• 8. P7.13 Plenary Lesson summary: Frequency violet surface colour Friday 21 October 2011 How Science Works: Research into the difference between our sun and a unique type of star which can vary both its luminosity and surface temperature called a ‘cepheid variable star.’ Preparing for the next lesson: The ________ of a star indicates how hot the _________ temperature is. The hotter the star the colour will be at the _________ end of the visible spectrum. On a graph of __________ against intensity a hotter star show higher peak frequency and luminosity (area under graph). Imagine living on Earth about 4.5 billion years into the future, you will see in the morning sky the sun turn red increasing rapidly in size. Eventually the red giant will increase and engulf even our planet instantly vapourise any surface life and water. What will be left will be a rocky planet devoid of any life and of course a cold planet without a sunrise or sunset . Decide whether the following statements are true or false : False True 3: Hotter stars tend to emit larger quantities of infra red radiation ? False True 2: A star’s luminosity is dependant on both its distance and size ? False True 1: Stars with a greater surface temperature will be red ?
  • 9. P7.14 Galaxies – Cepheid variable stars Decide whether the following statements are true or false:
    • Lesson objectives:
    • Understand that some stars (cepheid variable stars) can vary both their brightness and surface temperature
    • Understand the brightness- period relationship
    • Understand how pulsing stars help scientists to measure astronomical distances.
    We will focus on. Friday 21 October 2011 First activity: Draw a graph that would show the diameter of a star expanding and contracting with time in a regulated way Draw both ‘Y’ and ‘X’ axis and place time for the ‘X’ axis and diameter on the ‘Y’ axis ? Literacy: Stars, luminosity, brightness, surface temperature, distance mass, size cepheid variable star, expansion, contraction, period, distance and galaxy. Numeracy: Our Sun is an average star which has a constant surface temperature, luminosity and colour. Variable stars (called Cepheid) can expand and contract in diameter by as much as 30% of their original size . PLTS Independent enquirers Creative thinkers Reflective learners We will focus on Team workers Effective participators Self managers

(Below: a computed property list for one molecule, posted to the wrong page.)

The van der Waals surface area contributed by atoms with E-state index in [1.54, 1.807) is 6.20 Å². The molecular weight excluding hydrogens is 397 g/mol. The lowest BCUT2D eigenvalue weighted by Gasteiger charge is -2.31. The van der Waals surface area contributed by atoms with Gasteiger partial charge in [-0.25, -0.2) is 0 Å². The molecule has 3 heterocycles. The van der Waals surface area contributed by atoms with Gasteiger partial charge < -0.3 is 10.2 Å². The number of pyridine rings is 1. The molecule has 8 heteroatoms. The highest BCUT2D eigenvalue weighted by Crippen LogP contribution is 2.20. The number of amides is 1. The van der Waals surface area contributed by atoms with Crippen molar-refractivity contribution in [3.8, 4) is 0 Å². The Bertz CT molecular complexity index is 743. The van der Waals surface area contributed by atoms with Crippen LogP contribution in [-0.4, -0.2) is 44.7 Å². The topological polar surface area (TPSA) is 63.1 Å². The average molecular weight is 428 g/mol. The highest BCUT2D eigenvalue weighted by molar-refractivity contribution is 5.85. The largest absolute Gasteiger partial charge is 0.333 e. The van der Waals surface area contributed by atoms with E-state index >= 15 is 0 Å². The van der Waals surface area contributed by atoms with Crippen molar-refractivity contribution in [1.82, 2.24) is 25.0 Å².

• 10. Extension questions: 1: Would a bright star have a higher or lower luminosity ? 2: Would a dim star have a higher or lower temperature ? 3: Would a dim star have a larger or small diameter ? 4: Why was it important that stars in the same galaxy are studied and compared when studying cepheid variable stars ? 5: Explain why astronomers are inserted in the distance between the milky way and other galaxies ? Know this: a: Know the relationship between brightness and period for Cepheid variable stars. b: Know how this relationship mean that we can calculate star distances. Friday 21 October 2011 Introduction: Most stars burn at a steady rate there are a few which don’t, they are called Cepheid variable stars. These stars, first seen in 1784, vary in brightness. Over a period of time they go from bright to dim and back again. These stars are actually expanding and contracting which then changes its luminosity and temperature. The diameter of these stars can change by up to 30%. Henrietta Leavitt studied these stars in nearby galaxies and saw a pattern between, the time it took to expand and contract back, and its luminosity. If you can calculate a star’s luminosity then you can then go on to calculate its distance from Earth. P7.14 Galaxies – cepheid variable stars